Thursday, August 21, 2014

Unwind Review

Goodreads | Amazon
The Second Civil War was fought over reproductive rights. The chilling resolution: Life is inviolable from the moment of conception until age thirteen. Between the ages of thirteen and eighteen, however, parents can have their child "unwound," whereby all of the child's organs are transplanted into different donors, so life doesn't technically end. Connor is too difficult for his parents to control. Risa, a ward of the state is not enough to be kept alive. And Lev is a tithe, a child conceived and raised to be unwound. Together, they may have a chance to escape and to survive.

 The cover says it all.  Unwind by Neal Shusterman is a terribly haunting story that questions faith and our current views on life.  I actually read this book about a month ago but I couldn't bring myself to talk about it for a while.  

Now I'm not a particularly squeamish person.  I can deal with blood, I watch Game of Thrones, and I was an avid Bones fan for a while. This book is not a bloody book but the content is difficult to read.  Kids are unwound during the course of this book and it was difficult for me to read.  I had to put the book down multiple times during this story just to get through it.  

Shusterman does a good job creating characters.  In real life, Connor might not be someone I relate to but in this novel he becomes a hero.  I was able to sympathize with him in a way I wouldn't normally sympathize with a character like him.  Then Shusterman makes an incredibly relatable character in the form of Risa.  She is a kid caught in a bad situation and you cannot help but feel for her.  The final piece of the puzzle is Lev.  In my opinion he has the most growth throughout the novel.  He grows from being a passive member of society to a strong hero who questions the rules he has been brought up to view as his destiny.  Overall, Lev embodies how we should all view changes to our society.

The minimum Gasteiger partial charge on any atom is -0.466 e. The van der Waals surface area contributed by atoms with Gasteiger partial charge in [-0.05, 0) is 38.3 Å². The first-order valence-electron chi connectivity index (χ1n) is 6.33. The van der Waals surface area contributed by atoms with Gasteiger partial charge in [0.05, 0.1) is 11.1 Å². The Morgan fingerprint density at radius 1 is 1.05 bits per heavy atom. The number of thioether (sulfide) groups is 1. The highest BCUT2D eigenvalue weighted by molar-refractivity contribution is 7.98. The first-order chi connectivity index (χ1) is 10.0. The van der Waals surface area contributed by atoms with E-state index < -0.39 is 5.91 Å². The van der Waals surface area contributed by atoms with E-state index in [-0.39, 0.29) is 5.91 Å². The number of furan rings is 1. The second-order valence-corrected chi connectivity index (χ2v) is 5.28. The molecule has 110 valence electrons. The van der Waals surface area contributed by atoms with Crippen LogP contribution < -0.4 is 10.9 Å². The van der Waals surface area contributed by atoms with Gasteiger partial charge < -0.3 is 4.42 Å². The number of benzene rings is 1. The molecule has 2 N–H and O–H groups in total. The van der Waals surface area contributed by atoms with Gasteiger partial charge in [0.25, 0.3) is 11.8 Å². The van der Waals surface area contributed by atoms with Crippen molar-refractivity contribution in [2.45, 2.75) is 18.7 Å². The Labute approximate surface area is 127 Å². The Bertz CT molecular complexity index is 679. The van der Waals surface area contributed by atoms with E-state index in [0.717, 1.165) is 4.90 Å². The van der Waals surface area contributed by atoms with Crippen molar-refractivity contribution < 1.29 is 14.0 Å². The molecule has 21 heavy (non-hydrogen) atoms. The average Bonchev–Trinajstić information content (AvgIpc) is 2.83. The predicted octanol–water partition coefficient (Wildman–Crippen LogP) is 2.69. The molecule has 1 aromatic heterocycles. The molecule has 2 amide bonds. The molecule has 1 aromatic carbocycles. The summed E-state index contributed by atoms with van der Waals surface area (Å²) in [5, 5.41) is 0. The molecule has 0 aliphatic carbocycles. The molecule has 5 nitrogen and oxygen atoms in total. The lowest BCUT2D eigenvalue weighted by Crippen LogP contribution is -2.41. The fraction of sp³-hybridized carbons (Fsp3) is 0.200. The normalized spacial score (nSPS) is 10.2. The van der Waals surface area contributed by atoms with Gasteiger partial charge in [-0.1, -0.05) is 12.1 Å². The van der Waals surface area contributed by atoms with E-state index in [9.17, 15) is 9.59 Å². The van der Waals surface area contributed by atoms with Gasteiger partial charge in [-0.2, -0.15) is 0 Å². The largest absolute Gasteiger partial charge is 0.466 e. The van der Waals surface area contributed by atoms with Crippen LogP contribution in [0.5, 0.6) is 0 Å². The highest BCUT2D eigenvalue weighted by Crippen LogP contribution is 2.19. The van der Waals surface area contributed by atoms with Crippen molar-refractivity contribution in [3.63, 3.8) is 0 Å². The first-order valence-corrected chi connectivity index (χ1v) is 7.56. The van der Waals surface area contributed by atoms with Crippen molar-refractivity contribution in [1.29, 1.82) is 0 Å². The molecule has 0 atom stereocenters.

This book is most haunting because it could happen. It addresses increasingly important issues within our society.  These aspects make this book a great example of the role dystopian fiction can play in showing us a possible future.  I recently read an article from Wired, which talked about how we need dystopian novels to help children understand the criticize what is occurring in our own society.  Dystopian novels mimic the uncertainty of our future and maybe make us better prepared for dealing with the future.  Unwind is just another example of how dystopian fiction is asking critical questions we may one day need to address.  

Unwind is a good novel if you don't mind being truly frightened by the content of being unwound.  I'm not sure I will continue with the series, not because I didn't like the book but I feel like I've had enough of this subject matter. Definitely give this book a try!  It's worth the feelings of terror. 

Also If you'd like to check out the Wired article here is the link

ox Caitlin


  1. Wow, this must be a really creepy story if it has scared you too much to continue! I am okay with horror when it comes to series and all that. I am terrible at watching horror movies, but then when it comes to horror books I am usually okay. I will check it out!

    Check out my review and giveaway:

    1. To be fair I'm not a horror person at all. This book wasn't scary as much as it was disturbing. If you don't mind being a little disturbed totally check it out, though!